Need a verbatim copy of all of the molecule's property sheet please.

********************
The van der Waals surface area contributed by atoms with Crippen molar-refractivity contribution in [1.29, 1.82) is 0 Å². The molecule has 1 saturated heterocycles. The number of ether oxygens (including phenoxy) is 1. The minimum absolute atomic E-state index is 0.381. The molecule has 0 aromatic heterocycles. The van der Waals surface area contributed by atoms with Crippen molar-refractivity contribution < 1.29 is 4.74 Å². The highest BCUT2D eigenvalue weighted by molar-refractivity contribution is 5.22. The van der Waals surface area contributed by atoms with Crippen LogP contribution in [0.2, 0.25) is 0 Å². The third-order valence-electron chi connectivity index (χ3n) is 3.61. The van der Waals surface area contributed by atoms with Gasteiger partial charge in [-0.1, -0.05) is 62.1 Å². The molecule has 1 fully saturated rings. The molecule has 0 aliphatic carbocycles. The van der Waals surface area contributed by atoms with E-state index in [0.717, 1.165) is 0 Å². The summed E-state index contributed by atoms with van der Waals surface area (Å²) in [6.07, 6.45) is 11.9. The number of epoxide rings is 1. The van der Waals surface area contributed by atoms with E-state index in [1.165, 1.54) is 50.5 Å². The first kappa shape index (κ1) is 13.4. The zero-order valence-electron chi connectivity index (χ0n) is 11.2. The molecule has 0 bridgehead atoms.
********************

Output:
The van der Waals surface area contributed by atoms with Crippen molar-refractivity contribution in [1.29, 1.82) is 0 Å². The molecule has 1 saturated heterocycles. The number of ether oxygens (including phenoxy) is 1. The minimum absolute atomic E-state index is 0.381. The molecule has 0 aromatic heterocycles. The van der Waals surface area contributed by atoms with Crippen molar-refractivity contribution < 1.29 is 4.74 Å². The highest BCUT2D eigenvalue weighted by molar-refractivity contribution is 5.22. The van der Waals surface area contributed by atoms with Crippen LogP contribution in [0.2, 0.25) is 0 Å². The third-order valence-electron chi connectivity index (χ3n) is 3.61. The van der Waals surface area contributed by atoms with Gasteiger partial charge in [-0.1, -0.05) is 62.1 Å². The molecule has 1 fully saturated rings. The molecule has 0 aliphatic carbocycles. The van der Waals surface area contributed by atoms with E-state index in [0.717, 1.165) is 0 Å². The summed E-state index contributed by atoms with van der Waals surface area (Å²) in [6.07, 6.45) is 11.9. The number of epoxide rings is 1. The van der Waals surface area contributed by atoms with E-state index in [1.165, 1.54) is 50.5 Å². The first kappa shape index (κ1) is 13.4. The zero-order valence-electron chi connectivity index (χ0n) is 11.2. The molecule has 0 bridgehead atoms.